November 28, 2023
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School of Management researcher explores cutting-edge topics in artificial intelligence, online healthcare

Jinglu Jiang, assistant professor of management information systems, shares deep passion for research

Jinglu Jiang, assistant professor of management information systems Jinglu Jiang, assistant professor of management information systems
Jinglu Jiang, assistant professor of management information systems Image Credit: Jonathan Cohen.

Amazon’s Alexa knows you well — but how well do you know her? Jinglu Jiang, assistant professor in the School of Management, explores this question and more through her work in the field of management information systems (MIS).

With a deep passion for research, Jiang investigates the relationship between humans and intelligent agents to understand how technology impacts people on an individual level as well as within a team. Intelligent agents are artificial intelligence (AI) entities, such as Alexa and Siri, that perform a service autonomously and augment human decisions based on inputs and data from their environment.

“When I do this research, my aim is to discover the mechanism behind it,” she says. “What are the motivational factors that contribute to whatever someone’s behavior is online?”

It’s no secret that technology influences human behaviors, and that intelligent agents may learn from people’s behaviors and adapt to the situation — but what exactly happens during this exchange?

By drawing on theories from fields such as sociology and psychology, Jiang conducts research to understand human-agent interactions in various contexts such as digital healthcare and team-based decision-making. That’s how she gains a further understanding of how, for example, people interact with their Fitbit or why patients may rely on Siri to create reminders on their iPhone.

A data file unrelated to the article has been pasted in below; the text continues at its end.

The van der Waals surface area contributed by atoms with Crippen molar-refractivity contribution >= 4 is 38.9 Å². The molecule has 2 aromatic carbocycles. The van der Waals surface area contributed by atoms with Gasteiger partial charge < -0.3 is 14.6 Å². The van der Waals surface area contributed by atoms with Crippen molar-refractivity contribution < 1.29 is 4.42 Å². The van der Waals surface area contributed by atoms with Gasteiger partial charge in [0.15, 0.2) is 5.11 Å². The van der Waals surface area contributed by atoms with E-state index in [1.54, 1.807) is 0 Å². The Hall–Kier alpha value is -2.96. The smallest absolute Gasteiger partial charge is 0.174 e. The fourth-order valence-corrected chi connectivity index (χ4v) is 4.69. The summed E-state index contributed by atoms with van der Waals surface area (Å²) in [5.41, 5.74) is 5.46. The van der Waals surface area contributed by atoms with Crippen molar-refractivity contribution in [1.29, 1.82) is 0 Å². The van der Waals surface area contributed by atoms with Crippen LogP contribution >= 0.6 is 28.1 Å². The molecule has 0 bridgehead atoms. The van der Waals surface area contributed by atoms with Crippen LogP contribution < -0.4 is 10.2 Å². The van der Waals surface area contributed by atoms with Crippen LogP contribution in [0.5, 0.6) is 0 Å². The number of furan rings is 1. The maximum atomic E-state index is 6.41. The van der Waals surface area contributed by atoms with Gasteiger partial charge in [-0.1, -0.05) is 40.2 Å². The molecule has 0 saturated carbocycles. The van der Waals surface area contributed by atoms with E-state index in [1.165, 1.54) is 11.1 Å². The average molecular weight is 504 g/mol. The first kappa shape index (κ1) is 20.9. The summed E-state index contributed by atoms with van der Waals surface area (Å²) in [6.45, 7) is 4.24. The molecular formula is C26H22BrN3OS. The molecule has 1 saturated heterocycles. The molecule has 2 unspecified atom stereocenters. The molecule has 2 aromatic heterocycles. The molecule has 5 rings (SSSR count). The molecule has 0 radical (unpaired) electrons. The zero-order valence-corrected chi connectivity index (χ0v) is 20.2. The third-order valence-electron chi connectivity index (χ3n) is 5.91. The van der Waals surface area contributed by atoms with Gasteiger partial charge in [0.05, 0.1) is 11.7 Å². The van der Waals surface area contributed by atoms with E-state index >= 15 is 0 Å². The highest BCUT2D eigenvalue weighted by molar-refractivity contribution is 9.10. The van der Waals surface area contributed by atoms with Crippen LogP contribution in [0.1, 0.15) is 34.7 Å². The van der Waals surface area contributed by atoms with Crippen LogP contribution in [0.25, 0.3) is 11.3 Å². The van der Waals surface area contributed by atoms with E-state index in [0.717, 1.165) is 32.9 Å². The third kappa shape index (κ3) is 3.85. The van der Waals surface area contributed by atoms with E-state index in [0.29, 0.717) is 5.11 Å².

“My primary goal is to create or expand my own theory for human-agent interaction,” Jiang says.

Jiang’s recent contribution to the field of MIS has been a theoretical one published in MIS Quarterly. She and her colleagues proposed a theoretical framework that explains how IT can facilitate various stages and elements of self-management of chronic diseases. This framework can be used to design IT-based self-monitoring interventions that could potentially result in higher adherence to chronic care interventions.

Jiang and several colleagues also recently published a paper in Information Systems

Frontiers that tried to clarify why patients developed a lack of trust in online healthcare, addressing both those who do not use online medical consultation and those who use it and eventually stop. Jiang and her colleagues learned that many patients did not think they would get the best care possible from both interpersonal and technological standpoints.

In addition to these papers, Jiang’s research on digital healthcare and human-agent interaction has also been published in a number of research publications such as MIT Sloan Management Review, Information Processing and Management and the Journal of Medical Internet Research.

A passion for investigation

While completing her bachelor’s degree in China, Jiang was introduced to research through an undergraduate exchange program at Queen’s University in Ontario, Canada. She enjoyed it and eventually returned to Queen’s for a master’s degree.

As a doctoral candidate at HEC Montréal, she grew interested in research dealing with the managerial aspects of IT and IT-augmented decision-making. Her research focused on how people digitize themselves and their lives, and how that influences individual productivity and team effectiveness.

Jiang expects to study other topics within the realm of human-agent interaction in the future. She still loves the act of research, which she describes as the fun part of her job.

“It’s internally driven, my passion and my interest,” Jiang says. “I am willing to spend 12 hours every day on one research project because I still find it interesting to investigate certain research questions.”

She believes that a certain attitude and work ethic are required in research. It’s a lesson she learned from one of her mentors as a graduate student.

“You have to question the attitude you have,” Jiang says. “When you’re doing your research project, are you task-driven? Or do you really want to know the facts and the knowledge behind a topic and make an effort to prove it? If you only view it as a task you have to do, you cannot be successful as a lifetime researcher.”